Terry Fox: Unstoppable Canadian Cyborg?

This particular Heritage Piece is not from my childhood. It was not drilled into my brain and I can’t quote from it. Those, I admit, are the things that I like about these things. Still, I obviously knew who Terry Fox was. Looking back, I’m somewhat surprised their wasn’t an ad about him back in those days. Why did it take so long, I wonder? Ah well, he has one now. It’s a straightforward piece, narrated by Terry at first, then closing with a narrator filling in the blanks. I don’t even really have much to say about it. (Note: This is not a sign that I am against cancer research. Those rumours are unfounded as I have said at my many press conferences on the subject.)

True PDR Fact: Walking across Canada is something I’d actually enjoy doing. Not even for a cause, necessarily. I just think that, if the weather was nice and I wasn’t broke and I had the time, I’d be okay with doing that. It’s a dream that will never come to fruition. Terry Fox, on the other hand, did his thing under much worse circumstances and for much better reasons. I don’t think this Heritage Commercial, had it been around in my youth, would have been easily memorized, but I do think it’s a perfectly good way of memorializing Fox and that’s what it is actually supposed to do, so I’m going to give it Three out of Six Pieces of PDR’s Reviewing System Cake. It does its job.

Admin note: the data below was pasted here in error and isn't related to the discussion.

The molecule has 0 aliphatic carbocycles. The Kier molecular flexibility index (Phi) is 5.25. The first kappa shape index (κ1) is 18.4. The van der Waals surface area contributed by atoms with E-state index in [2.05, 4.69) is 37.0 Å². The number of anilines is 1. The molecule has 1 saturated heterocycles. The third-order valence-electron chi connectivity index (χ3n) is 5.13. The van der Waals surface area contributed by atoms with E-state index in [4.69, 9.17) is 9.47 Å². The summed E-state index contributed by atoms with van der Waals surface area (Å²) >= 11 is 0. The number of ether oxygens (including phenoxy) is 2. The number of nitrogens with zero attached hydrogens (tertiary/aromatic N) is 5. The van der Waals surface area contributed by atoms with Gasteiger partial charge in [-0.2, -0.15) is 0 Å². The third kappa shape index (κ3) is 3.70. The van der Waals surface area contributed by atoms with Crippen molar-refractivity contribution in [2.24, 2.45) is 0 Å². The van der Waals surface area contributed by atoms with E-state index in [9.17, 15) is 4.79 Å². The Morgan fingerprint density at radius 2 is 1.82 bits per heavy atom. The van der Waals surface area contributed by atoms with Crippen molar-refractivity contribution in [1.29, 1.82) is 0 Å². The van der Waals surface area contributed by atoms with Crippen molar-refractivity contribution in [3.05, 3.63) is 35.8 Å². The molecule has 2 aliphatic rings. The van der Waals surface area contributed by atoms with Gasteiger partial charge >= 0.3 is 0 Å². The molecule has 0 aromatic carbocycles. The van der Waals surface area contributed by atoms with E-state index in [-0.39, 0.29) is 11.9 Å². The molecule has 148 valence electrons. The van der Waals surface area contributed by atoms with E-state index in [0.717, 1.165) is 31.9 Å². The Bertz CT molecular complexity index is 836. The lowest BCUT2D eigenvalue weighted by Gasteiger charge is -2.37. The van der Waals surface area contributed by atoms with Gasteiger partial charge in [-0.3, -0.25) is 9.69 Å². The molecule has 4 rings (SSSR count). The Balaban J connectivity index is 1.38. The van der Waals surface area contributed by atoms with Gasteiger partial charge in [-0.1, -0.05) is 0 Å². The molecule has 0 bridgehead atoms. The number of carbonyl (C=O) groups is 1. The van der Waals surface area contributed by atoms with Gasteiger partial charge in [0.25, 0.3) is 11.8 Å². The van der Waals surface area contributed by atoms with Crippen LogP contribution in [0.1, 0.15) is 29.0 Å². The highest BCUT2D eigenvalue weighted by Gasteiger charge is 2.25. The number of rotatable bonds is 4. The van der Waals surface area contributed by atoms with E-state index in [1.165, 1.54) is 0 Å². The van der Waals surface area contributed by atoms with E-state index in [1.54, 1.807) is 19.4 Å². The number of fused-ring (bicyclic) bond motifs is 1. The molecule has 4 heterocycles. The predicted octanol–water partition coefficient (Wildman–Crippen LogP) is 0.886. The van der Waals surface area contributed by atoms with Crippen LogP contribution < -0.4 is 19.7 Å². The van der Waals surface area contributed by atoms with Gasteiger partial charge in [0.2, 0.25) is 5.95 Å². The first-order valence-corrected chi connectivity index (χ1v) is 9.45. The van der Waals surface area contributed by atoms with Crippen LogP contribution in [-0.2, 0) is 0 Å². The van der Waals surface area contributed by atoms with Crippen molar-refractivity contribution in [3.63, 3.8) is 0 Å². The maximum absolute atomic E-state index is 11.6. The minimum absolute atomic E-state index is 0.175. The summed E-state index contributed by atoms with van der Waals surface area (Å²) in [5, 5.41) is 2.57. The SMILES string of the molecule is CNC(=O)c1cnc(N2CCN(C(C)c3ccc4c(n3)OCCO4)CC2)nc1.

I fully admit that my claim that Terry Fox is a “cyborg” will likely be argued by some. Fair enough, but it’s a claim I first made when Canada put him on money and I wanted to say Canada was the first country to have a cyborg on its money. You can take that away from us, sure, but it would make us feel bad. Meanwhile, if you want to argue that Terry Fox was famously not “unstoppable” okay, but in that case it should make you feel bad.

Canada Can (Try To) Keep Peace

This one is simple enough. To remind viewers that Canada was involved in the creation of the United Nations Peacekeeping Force, they show the force saving some hostages in the Congo.

This piece has something I always want to see in action movies, but very rarely do. The heroes take the bad guy alive. It feels like Hollywood can’t fathom an outcome that doesn’t involve death, but I think it is a good idea to tie the UN Peacekeepers’ reputation to a mindset where maybe killing isn’t always the answer. Also, Dextraze comes across as pretty cool. The fact he isn’t using a gun draws a comparison to Sam Steele, but of course Dextraze has two guys with big guns standing next to him, so the comparison isn’t perfect. It’s still cool, though.

Anyway, this commercial is fine. Maybe if it had been on when I was young some of the hostage-taker’s lines would be burned into my head, but as it stands, I have no sentimental attachment. I can give it Three out of Six Pieces of PDR’s Reviewing System Cake.

Frontenac Beat Them Off. heehee

It has been a long while since I have reviewed a Canadian Heritage Minute, but since this is the sesquicentennial year of Canada, seems like maybe I ought to do a few this year. Let’s get on it.